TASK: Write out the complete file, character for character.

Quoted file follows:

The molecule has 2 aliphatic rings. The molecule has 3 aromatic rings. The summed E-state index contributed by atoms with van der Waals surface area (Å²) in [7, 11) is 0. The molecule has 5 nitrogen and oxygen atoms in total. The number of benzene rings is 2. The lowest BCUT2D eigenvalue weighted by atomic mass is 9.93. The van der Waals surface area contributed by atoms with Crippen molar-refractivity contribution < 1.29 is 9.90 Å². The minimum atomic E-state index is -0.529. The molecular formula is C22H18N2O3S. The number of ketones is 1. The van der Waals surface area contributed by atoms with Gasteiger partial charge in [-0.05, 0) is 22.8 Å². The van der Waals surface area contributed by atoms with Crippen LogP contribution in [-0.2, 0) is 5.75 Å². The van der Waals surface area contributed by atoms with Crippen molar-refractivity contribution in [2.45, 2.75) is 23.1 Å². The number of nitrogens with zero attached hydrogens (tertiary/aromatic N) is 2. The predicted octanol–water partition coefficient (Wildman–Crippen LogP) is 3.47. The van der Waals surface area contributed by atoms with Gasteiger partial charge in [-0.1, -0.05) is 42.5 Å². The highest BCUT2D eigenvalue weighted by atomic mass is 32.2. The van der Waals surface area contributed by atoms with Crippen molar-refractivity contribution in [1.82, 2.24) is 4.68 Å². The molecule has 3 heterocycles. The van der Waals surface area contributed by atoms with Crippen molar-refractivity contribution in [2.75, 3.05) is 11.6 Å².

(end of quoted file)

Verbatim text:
The molecule has 2 aliphatic rings. The molecule has 3 aromatic rings. The summed E-state index contributed by atoms with van der Waals surface area (Å²) in [7, 11) is 0. The molecule has 5 nitrogen and oxygen atoms in total. The number of benzene rings is 2. The lowest BCUT2D eigenvalue weighted by atomic mass is 9.93. The van der Waals surface area contributed by atoms with Crippen molar-refractivity contribution < 1.29 is 9.90 Å². The minimum atomic E-state index is -0.529. The molecular formula is C22H18N2O3S. The number of ketones is 1. The van der Waals surface area contributed by atoms with Gasteiger partial charge in [-0.05, 0) is 22.8 Å². The van der Waals surface area contributed by atoms with Crippen LogP contribution in [-0.2, 0) is 5.75 Å². The van der Waals surface area contributed by atoms with Crippen molar-refractivity contribution in [2.45, 2.75) is 23.1 Å². The number of nitrogens with zero attached hydrogens (tertiary/aromatic N) is 2. The predicted octanol–water partition coefficient (Wildman–Crippen LogP) is 3.47. The van der Waals surface area contributed by atoms with Gasteiger partial charge in [-0.1, -0.05) is 42.5 Å². The highest BCUT2D eigenvalue weighted by atomic mass is 32.2. The van der Waals surface area contributed by atoms with Crippen molar-refractivity contribution in [1.82, 2.24) is 4.68 Å². The molecule has 3 heterocycles. The van der Waals surface area contributed by atoms with Crippen molar-refractivity contribution in [2.75, 3.05) is 11.6 Å².